Purpose: To support clinical pharmacodynamic evaluation of the Smac mimetic TL32711 (birinapant) and other apoptosis-targeting drugs, we describe the development, validation, and application of novel immunoassays for 15 cytosolic and membrane-associated proteins indicative of the induction, onset, and commitment to apoptosis in human tumors.

Experimental Design: The multiplex immunoassays were constructed on the Luminex platform with apoptosis biomarkers grouped into three panels. Panel 1 contains Bak, Bax, total caspase-3, total lamin-B (intact and 45 kDa fragment), and Smac; panel 2 contains Bad, Bax–Bcl-2 heterodimer, Bcl-xL, Bim, and Mcl1; and panel 3 contains active (cleaved) caspase-3, Bcl-xL–Bak heterodimer, Mcl1–Bak heterodimer, pS99-Bad, and survivin. Antibody specificity was confirmed by immunoprecipitation and Western blot analysis.

Results: Two laboratories analytically validated the multiplex immunoassays for application with core-needle biopsy samples processed to control preanalytical variables; the biologic variability for each biomarker was estimated from xenograft measurements. Studies of TL32711 in xenograft models confirmed a dose-dependent increase in activated caspase-3 6 hours after dosing and provided assay fit-for-purpose confirmation. Coincident changes in cytosolic lamin-B and subsequent changes in Bcl-xL provided correlative evidence of caspase-3 activation. The validated assay is suitable for use with clinical specimens; 14 of 15 biomarkers were quantifiable in patient core-needle biopsies.

Conclusions: The validated multiplex immunoassays developed for this study provided proof of mechanism data for TL32711 and are suitable for quantifying apoptotic biomarkers in clinical trials. Clin Cancer Res; 22(4); 1000–10. ©2015 AACR.

Translational Relevance

Evaluation of the pharmacodynamic effects/mechanisms of action of the many investigational proapoptotic agents currently undergoing clinical investigation has been hindered by the absence of validated biomarker assays capable of providing quantitative measurements of drug effect in the tumor. We therefore developed novel multiplex immunoassays to measure 15 critical biomarkers of apoptosis induction and suppression applicable to needle biopsies of human tumors in the clinic. The use of this validated assay in clinical trials of novel proapoptotic agents will allow direct and quantitative profiling of drug effects in tumor target tissues, including evaluation of transient, heterodimeric protein complexes that regulate the suppression and induction of apoptosis. We anticipate that assay results will promote greater understanding of pharmacodynamic modulation that will inform clinical decisions about dose levels, treatment schedules, and combination therapies for this promising class of drugs.

Overexpression of prosurvival proteins in cancer cells often shifts the equilibrium between proapoptotic and prosurvival proteins in favor of cell survival (1, 2); considerable effort is therefore being directed toward developing novel therapeutic agents that target apoptotic control points in tumor cells (3–9). One critical limitation for the clinical characterization of such agents is the absence of assays capable of measuring targeted effects in tumor tissue. To date, measurable pharmacodynamic biomarkers of target engagement and action in the apoptotic pathway have been limited to a few circulating fragments of proteins generated during apoptosis, such as cytokeratin 18, that provide indirect measurements of drug effect with no indication that the biomarker originated from the tumor (10). Immunohistochemical determination of Ki67 and cleaved caspases are the most studied pharmacodynamic biomarkers of drug-induced apoptosis in tumor samples (11, 12). Immunoprecipitation and immunoblotting (Western blot; WB) assays for apoptosis pathway proteins have also been used to demonstrate drug effects and can measure critical heterodimeric proteins that control apoptosis; however, protein acquired from 18-gauge needle biopsies is insufficient to make the intraperitoneal approach feasible in the clinical trial setting (13, 14). Assays capable of quantifying drug effect directly on biomarkers indicating induction, onset, and commitment to apoptosis in clinically relevant tumor biopsy samples would enhance the evaluation of new drugs.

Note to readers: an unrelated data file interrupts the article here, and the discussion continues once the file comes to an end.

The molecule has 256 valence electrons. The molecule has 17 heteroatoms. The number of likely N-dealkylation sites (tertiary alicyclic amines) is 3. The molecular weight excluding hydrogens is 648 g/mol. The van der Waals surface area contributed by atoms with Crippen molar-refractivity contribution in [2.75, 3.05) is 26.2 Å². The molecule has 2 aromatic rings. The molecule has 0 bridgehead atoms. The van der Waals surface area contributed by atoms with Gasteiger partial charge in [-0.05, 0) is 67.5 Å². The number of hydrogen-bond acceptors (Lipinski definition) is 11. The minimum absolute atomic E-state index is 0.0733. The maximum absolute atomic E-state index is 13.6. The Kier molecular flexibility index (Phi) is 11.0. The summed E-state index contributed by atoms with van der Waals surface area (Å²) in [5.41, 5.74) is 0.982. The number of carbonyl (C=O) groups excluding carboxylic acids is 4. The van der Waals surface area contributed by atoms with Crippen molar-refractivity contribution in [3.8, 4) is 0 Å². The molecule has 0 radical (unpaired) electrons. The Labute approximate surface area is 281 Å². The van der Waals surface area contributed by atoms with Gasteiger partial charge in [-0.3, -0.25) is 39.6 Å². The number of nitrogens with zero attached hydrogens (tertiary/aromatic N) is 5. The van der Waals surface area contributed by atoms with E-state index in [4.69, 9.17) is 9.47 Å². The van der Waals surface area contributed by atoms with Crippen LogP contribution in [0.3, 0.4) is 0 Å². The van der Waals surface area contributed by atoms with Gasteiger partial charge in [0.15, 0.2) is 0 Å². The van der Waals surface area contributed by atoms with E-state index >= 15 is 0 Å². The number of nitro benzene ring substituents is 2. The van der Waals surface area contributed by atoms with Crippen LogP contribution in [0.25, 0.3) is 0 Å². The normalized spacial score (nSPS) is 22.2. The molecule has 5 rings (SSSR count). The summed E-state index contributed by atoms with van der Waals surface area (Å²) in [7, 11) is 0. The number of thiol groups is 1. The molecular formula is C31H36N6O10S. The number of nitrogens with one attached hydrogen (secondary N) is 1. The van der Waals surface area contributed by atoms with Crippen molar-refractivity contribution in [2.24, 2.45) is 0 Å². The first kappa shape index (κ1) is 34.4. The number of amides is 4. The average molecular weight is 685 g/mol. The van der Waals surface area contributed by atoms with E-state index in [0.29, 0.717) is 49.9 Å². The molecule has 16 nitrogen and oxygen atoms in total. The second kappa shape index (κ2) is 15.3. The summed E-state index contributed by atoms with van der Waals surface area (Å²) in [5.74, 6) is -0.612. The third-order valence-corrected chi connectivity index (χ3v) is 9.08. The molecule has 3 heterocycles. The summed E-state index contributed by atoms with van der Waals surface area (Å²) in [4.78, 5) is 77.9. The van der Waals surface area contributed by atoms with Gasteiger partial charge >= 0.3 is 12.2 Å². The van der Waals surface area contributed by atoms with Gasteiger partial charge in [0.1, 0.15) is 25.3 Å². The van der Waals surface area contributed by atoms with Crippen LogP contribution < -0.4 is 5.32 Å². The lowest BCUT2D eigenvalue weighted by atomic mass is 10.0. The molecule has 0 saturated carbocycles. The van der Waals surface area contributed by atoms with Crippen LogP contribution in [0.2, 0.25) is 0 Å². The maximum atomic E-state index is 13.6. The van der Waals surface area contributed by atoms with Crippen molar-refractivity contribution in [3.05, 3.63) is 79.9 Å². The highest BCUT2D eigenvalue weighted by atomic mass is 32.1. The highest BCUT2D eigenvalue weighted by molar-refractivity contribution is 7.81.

Apoptosis is a tightly regulated, multistep process involving extrinsic (receptor) and intrinsic (mitochondrial) pathways (15, 16). Intrinsic apoptosis is regulated by the Inhibitors of Apoptosis (IAP) and Bcl-2 protein families, some of which promote cell survival while others promote cell death (17–21). A subset of the Bcl-2 family proteins, including Bad, Bid, Bim, p53 upregulated modulator of apoptosis (Puma), and phorbol-12-myristate-13-acetate-induced protein 1 (Noxa), are involved in sensing stress signals in the cell. When triggered, these sensor proteins mediate the activation of proapoptotic effector proteins such as Bax and Bak. The effector proteins insert into the outer mitochondrial membrane and homo- or hetero-oligomerize to form pores and release caspase-activating factors such as cytochrome c and second mitochondrial activator of caspases (Smac) into the cytosol. Smac, in turn, binds to IAPs such as cellular IAP1/2 (cIAP1/2), X chromosome-linked IAP (XIAP), and survivin, to deactivate the IAPs and favor caspase activation. Under normal cellular conditions, proapoptotic proteins are kept in check by heterodimerization with pro-survival members of the Bcl-2 family, such as Bcl-2, Bcl-xL, Bcl-w, Mcl1, and Bcl-2–related protein A1 (Bfl-1/A1).